FRAME_TRANSFORM
. This
enumerate must be passed as an argument to the few methods that depend
on an interpretation of the semantics of the angle/axis. The value
<code>VECTOR_OPERATOR corresponds to rotations that are
considered to move vectors within a fixed frame. The value
<code>FRAME_TRANSFORM corresponds to rotations that are
considered to represent frame rotations, so fixed vectors coordinates
change as their reference frame changes.
</p>
<p>
These examples show that a rotation means what the user wants it to
mean, so this class does not push the user towards one specific
definition and hence does not provide methods like
<code>projectVectorIntoDestinationFrame or
<code>computeTransformedDirection. It provides simpler and more
generic methods: <code>applyTo(Vector3D) and
<code>applyInverseTo(Vector3D).
</p>
<p>
Since a rotation is basically a vectorial operator, several
rotations can be composed together and the composite operation
<code>r = r_{1} o r_{2} (which means that for each
vector <code>u, r(u) = r_{1}(r_{2}(u))
)
is also a rotation. Hence we can consider that in addition to vectors, a
rotation can be applied to other rotations as well (or to itself). With our
previous notations, we would say we can apply <code>r_{1} to
<code>r_{2} and the result we get is r =
r<sub>1 o r_{2}
. For this purpose, the class
provides the methods: <code>compose(Rotation, RotationConvention) and
<code>composeInverse(Rotation, RotationConvention). There are also
shortcuts <code>applyTo(Rotation) which is equivalent to
<code>compose(Rotation, RotationConvention.VECTOR_OPERATOR) and
<code>applyInverseTo(Rotation) which is equivalent to
<code>composeInverse(Rotation, RotationConvention.VECTOR_OPERATOR).
</p>
</subsection>
<subsection name="11.3 nSphere" href="sphere">
<p>
The Apache Commons Math library provides a few classes dealing with geometry
on the 1sphere (i.e. the one dimensional circle corresponding to the boundary of
a twodimensional disc) and the 2sphere (i.e. the two dimensional sphere surface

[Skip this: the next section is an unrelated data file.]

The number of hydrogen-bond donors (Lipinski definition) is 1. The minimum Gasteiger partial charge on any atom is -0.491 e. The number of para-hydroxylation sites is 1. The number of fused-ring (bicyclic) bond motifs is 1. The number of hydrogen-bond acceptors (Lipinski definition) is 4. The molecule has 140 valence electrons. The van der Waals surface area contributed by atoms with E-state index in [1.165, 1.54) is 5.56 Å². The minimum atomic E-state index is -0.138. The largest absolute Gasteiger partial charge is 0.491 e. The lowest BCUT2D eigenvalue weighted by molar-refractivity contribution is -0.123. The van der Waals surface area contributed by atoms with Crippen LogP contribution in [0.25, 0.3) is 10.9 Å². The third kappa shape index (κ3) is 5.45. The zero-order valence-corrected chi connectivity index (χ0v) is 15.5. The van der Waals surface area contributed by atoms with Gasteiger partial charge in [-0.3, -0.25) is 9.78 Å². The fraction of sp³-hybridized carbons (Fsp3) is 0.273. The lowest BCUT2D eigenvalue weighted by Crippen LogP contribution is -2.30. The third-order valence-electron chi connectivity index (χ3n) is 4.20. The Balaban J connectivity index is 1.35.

corresponding to the boundary of a threedimensional ball). The main classes in
this package correspond to the region explained above, i.e.
<a href="../apidocs/org/apache/commons/math3/geometry/spherical/oned/ArcsSet.html">ArcsSet
and <a href="../apidocs/org/apache/commons/math3/geometry/spherical/twod/SphericalPolygonsSet.html">SphericalPolygonsSet.
</p>
</subsection>
<subsection name="11.4 Binary Space Partitioning" href="partitioning">
<p>
<a href="../apidocs/org/apache/commons/math3/geometry/partitioning/BSPTree.html">
BSP trees</a> are an efficient way to represent space partitions and
to associate attributes with each cell. Each node in a BSP tree
represents a convex region which is partitioned in two convex
subregions at each side of a cut hyperplane. The root tree
contains the complete space.
</p>
<p>
The main use of such partitions is to use a boolean attribute to
define an inside/outside property, hence representing arbitrary
polytopes (line segments in 1D, polygons in 2D and polyhedrons in
3D) and to operate on them. This is how the regions explained above in the Euclidean
and Sphere spaces are implemented. The partitioning package provides the engine to do the
computation, but not the dimensionspecific implementations. The
various interfaces in this package (hyperplane, subhyperplane, embedding,
and even region) are therefore not considered to be reusable public
interface, they are private interface. They may change and users are not expected to
rely directly on them. What users can rely on is the BSP tree class itself, and the
spacespecific implementations of the interfaces (i.e. Plane in 3D as the implementation
of hyperplane, or S2Point on the 2Sphere as the implementation of Point).
</p>
<p>
Another example of BST tree use would be to represent Voronoi tesselations, the
attribute of each cell holding the defining point of the cell. This is not
available yet.
</p>
<p>
The applicationdefined attributes are shared among copied
instances and propagated to split parts. These attributes are not
used by the BSPtree algorithms themselves, so the application can
use them for any purpose. Since the tree visiting method holds
internal and leaf nodes differently, it is possible to use